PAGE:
That Dragon, Cancer - indie games

Among ongoing controversies about triple-A developers and their increasingly anti-consumer business practices, independently-made games (better known as indie games) have emerged as shining examples of gaming’s ability to deliver unique artistic and emotional experiences without the need of big budgets. These games are an important reminder that the medium truly is an art-form — and between yearly releases, soulless shooters, and loot boxes, they are needed more than ever.

Of course, large developers can produce these experiences too (after all, Naughty Dog and Telltale Games are known for their cinematic and emotional games) but those that do are the exception. Releasing yearly sports and action games loaded with microtransactions is evidently more profitable, giving such companies little incentive to do anything more than just that.

Fortunately, this climate has given independent developers the perfect opportunity to capitalise on their genuine passion for making games and tell unique, deeply impacting stories without limits. The result has been intelligent commentary on topics such as mental illness as in Hellblade: Senua’s Sacrifice, and a necessary exploration of the human experience through the frame of engaging narratives and relatable characters.

That Dragon, Cancer, for example, was made by a grieving father who wished to share his family’s experience of losing a child to cancer. Motivated only by the necessity to put one’s pain into something good, Ryan Green produced a confronting, personal experience that transcends its medium by telling a true story of love, hope, and loss that is common to everyone. Though they are not traditionally “fun”, games like That Dragon, Cancer are important, and for that, they are necessary.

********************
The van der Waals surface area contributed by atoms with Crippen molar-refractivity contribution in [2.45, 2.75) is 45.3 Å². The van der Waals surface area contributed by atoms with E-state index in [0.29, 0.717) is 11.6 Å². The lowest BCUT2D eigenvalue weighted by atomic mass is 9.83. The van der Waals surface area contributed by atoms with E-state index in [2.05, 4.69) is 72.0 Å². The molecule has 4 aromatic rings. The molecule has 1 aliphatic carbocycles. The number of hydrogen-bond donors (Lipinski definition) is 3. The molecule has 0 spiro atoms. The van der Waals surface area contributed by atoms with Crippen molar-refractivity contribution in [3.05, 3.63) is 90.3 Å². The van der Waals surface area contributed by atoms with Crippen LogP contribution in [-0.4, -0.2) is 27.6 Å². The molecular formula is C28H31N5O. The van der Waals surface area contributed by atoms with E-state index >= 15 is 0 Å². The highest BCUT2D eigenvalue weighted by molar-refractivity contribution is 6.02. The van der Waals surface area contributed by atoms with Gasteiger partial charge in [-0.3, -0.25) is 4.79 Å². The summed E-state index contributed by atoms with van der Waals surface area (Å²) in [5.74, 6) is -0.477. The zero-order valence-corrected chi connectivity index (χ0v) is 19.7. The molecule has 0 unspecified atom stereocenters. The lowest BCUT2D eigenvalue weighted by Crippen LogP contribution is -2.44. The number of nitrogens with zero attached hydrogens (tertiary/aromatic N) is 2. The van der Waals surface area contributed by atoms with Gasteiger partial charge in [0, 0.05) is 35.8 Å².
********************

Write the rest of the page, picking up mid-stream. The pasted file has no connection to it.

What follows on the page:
Alternatively, games do not need to be confronting or emotional to be just as moving as those that are. Titles such as Abzu have no story in particular — players are simply set free in linear environments and encouraged to follow subtle clues without any set objective. This concept may sound conventionally boring, but these games have a unique meditative quality whose value instead comes from the inherently magical experience of swimming beside a whale or sliding down golden sand dunes as an orchestral score swells in the background.

More importantly, these games greatly broaden the accessibility of the medium as a whole. Not everyone has the reflexes or the means to quickly kill an enemy through a series of complex button-presses, nor are many interested in doing so. However, anyone can pick up a controller and occasionally tap a button if it means engaging with and experiencing a new world or narrative. This mass appeal opens gaming up to children, the elderly, and even the disabled, making these games even more of a necessity.

This accessibility and innovation in storytelling is already driving the games industry towards a new direction as companies are taking note of what indie developers are doing right. Consumers clearly value complete, meaningful experiences and are attracted to the subversive artistry that is apparently unique to indie games, which is encouraging giants such as EA to play with formulas and produce games like Unravel and A Way Out that mimic the successful aspects of smaller titles.

While overlooking indie games is easy as bigger developers’ blockbuster releases dominate storefronts and headlines each month, they are certainly an important new aspect of the games industry whose value is clear and whose impact is monumental. Despite smaller budgets and less fame, independent developers are undoubtedly producing some of the most innovative and provocative titles on the market, and their place in the industry cannot be overstated.

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